Fluoride Action Network

Dangerous hydrogen fluoride gas sends Alcoa workers to hospital. In January, John Dorton, 37, of Port Lavaca died after inhaling the gas.

Source: The Victoria Advocate (Texas) | June 14th, 2007 | BY LOUISE POPPLEWELL
Industry type: Aluminum Industry

POINT COMFORT – Six Alcoa employees and one contract worker were rushed to Victoria and Galveston hospitals after coming in contact with hydrogen fluoride gas at 1 p.m. Wednesday at the Point Comfort plant, marking at least the second time this year employees have come into contact with the gas in that part of the plant.

In January, John Dorton, 37, of Port Lavaca died after inhaling the gas.

The employees were working in the area of the plant where aluminum fluoride is made, according to a news release issued late Wednesday afternoon by Alcoa officials. Aluminum fluoride is used in making aluminum.

Laurel Cahill, Alcoa’s pubic information officer, said no other details are available at this time.

As a precaution, two people were transported by air ambulance to the University of Texas Medical Branch in Galveston, according to the release.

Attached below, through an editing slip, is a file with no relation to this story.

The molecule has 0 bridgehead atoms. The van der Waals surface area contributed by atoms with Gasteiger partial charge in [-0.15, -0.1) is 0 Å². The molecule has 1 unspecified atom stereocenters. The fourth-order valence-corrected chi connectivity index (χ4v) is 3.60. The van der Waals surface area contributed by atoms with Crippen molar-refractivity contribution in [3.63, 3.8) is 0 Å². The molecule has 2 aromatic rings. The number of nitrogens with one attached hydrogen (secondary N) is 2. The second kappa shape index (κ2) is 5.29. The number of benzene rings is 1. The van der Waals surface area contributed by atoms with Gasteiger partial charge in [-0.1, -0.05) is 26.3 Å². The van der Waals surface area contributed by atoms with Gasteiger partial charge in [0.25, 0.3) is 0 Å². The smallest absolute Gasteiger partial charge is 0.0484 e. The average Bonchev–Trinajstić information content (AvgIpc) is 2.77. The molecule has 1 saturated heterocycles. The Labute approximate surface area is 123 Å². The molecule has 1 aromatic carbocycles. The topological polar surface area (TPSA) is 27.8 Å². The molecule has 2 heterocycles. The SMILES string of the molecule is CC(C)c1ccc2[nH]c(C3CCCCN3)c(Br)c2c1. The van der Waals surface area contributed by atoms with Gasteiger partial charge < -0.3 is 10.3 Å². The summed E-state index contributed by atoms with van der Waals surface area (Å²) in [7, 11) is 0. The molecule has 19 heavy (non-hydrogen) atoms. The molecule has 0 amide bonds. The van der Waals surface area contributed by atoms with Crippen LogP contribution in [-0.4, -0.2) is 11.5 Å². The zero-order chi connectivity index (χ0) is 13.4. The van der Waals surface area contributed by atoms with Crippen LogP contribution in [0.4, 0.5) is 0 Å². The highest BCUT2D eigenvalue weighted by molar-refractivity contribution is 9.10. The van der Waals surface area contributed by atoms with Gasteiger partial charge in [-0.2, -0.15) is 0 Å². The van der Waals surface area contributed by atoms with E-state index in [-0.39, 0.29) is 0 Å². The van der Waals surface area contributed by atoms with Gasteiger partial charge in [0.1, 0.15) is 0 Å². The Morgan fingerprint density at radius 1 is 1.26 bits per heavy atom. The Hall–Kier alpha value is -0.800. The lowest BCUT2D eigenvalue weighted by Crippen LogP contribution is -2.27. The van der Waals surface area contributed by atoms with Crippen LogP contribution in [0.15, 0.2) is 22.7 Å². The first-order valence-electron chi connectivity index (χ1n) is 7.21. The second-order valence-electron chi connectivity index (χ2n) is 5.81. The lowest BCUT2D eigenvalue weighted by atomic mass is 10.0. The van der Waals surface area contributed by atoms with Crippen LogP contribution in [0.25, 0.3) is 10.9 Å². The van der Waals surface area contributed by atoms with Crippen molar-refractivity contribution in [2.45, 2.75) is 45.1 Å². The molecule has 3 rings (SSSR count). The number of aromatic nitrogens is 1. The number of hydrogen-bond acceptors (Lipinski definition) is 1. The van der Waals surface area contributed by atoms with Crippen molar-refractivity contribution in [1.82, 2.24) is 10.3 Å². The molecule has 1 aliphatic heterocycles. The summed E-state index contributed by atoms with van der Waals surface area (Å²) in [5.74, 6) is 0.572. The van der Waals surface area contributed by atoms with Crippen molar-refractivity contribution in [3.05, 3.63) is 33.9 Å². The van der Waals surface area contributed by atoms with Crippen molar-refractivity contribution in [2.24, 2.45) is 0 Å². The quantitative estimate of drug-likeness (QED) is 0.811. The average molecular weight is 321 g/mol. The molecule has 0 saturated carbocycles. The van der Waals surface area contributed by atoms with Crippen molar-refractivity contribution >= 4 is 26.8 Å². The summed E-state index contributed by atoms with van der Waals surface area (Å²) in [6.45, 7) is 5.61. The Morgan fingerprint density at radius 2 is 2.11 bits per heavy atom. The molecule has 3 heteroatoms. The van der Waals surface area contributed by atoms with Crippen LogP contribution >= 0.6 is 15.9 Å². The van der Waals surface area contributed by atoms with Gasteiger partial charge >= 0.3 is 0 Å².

“We felt it was a good precautionary measure to transport them to Galveston to be evaluated and treated there,” Cahill said.

Officials at the Galveston hospital said the patients declined to have any information released regarding their conditions.

The other five employees were taken to Citizens Medical Center in Victoria. Attempts to get information on their conditions were not successful Wednesday night.
Alcoa did not release employees’ names.

Cahill said there are two different routes of exposure. It can be inhaled or by bodily contact. “That’s what the investigation will show.”

Alcoa has begun an investigation into the matter and inspectors from the Mine Safety and Health Administration will be at the plant today, according to the news release.

“These are the details known at this time,” the release continued. “Alcoa will provide additional information as it becomes available.”

According to the Department of Health and Human Services Web site, “hydrogen fluoride is a colorless, fuming liquid or gas with a strong, irritating odor.” Although “hydrofluoric acid is weak compared with most other mineral acids, it can produce serious health effects by any route of exposure. These effects are due to the fluoride ion’s aggressive, destructive penetration of tissues.”